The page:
In Your Words is a regular feature of Mass Audubon’s Explore member newsletter. Each issue, a Mass Audubon member, volunteer, staff member, or supporter shares his or her story—why Mass Audubon and protecting the nature of Massachusetts matters to them.
The Butterfly Garden Team began in 2012 with the mission of creating outdoor spaces that welcome and nourish butterflies and other pollinators. When Jessica Watson, Stony Brook’s Volunteer Coordinator, presented us with the opportunity to restore the butterfly garden at the Stony Brook Wildlife Sanctuary, it gave us a chance to do something we love right in our hometown. For us, Stony Brook has been a peaceful refuge from the stresses of work, a place to meet friends, and a way to get up close and personal with the local wildlife.
The Stony Brook garden was planted in the 1990s, but was in need of attention. Invasive vines and grasses and aggressive perennials had taken over most of the nectar and host plants.
With a lot of elbow grease and help from Stony Brook staff and volunteers, we renovated the garden section by section. We added two new types of milkweed for monarchs, as well as a variety of other nectar and host plants, mostly donated or started from seed. The walkway was cleared, widened, paved in crushed stone, and made universally accessible.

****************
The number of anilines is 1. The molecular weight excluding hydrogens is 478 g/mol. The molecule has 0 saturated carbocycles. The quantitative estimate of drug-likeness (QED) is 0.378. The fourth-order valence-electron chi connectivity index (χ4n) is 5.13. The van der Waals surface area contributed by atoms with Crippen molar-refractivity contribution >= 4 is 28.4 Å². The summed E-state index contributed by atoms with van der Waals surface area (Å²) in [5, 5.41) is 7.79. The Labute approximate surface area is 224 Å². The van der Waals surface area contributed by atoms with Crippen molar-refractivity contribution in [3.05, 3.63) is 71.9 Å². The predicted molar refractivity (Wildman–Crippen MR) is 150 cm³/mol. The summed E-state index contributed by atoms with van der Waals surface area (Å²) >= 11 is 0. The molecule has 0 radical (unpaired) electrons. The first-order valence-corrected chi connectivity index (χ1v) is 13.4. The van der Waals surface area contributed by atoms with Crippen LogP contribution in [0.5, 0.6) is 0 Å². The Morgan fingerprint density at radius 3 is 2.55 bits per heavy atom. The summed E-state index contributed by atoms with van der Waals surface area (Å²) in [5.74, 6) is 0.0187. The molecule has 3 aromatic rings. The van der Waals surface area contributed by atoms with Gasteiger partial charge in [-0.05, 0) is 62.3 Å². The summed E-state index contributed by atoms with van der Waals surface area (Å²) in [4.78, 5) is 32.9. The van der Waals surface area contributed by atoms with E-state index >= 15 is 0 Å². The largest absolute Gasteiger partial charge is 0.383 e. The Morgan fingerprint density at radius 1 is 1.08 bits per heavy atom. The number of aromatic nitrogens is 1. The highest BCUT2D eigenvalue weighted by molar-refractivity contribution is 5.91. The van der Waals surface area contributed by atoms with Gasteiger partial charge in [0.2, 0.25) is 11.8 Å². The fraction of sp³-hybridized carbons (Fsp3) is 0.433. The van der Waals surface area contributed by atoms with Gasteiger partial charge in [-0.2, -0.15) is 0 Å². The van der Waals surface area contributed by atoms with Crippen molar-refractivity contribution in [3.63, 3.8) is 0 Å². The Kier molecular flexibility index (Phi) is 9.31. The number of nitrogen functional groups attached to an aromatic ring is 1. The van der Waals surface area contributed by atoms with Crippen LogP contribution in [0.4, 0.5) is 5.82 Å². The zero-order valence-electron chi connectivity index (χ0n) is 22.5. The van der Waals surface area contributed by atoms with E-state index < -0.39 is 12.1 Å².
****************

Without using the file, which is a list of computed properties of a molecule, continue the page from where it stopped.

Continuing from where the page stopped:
In 2016, we received a grant from the Massachusetts Master Gardener Association and used the funds to replace a hedge of invasive honeysuckle with native and pollinator-friendly perennials and shrubs. The garden is now a Certified Butterfly Garden and Monarch Waystation.
We love this little “sanctuary within a sanctuary,” and the butterflies and other pollinators seem to enjoy it, too. A variety of butterflies, moths, bees, and birds join us as we weed, water, dig, plant, and mulch. We’ve even seen monarchs return!
Best of all, the garden is now serving its original purpose: providing information about gardening, butterfly habitat conservation, and natural history, and serving as a quiet haven where people can relax and observe the flowers and their visitors.
When we started this journey, we never imagined all we would gain in return. Working in the garden has brought us friendships, wonderful partnerships with Stony Brook staff and volunteers, and a sense of purpose and pride that comes from hard work and a beautiful garden.
Written by Members of the Butterfly Garden Team of the Garden Club of Norfolk: Martha Richardson, Stephanie Markham, Emily Nicodemus, and Michelle Noonan
- Want to start a butterfly garden of your own? Here are 5 tips for attracting pollinators to your yard
- Many Mass Audubon sanctuaries have pollinator gardens. Learn more and see if there is one near you!
- Learn more about the Butterfly Garden Team and the Garden Club of Norfolk on their website.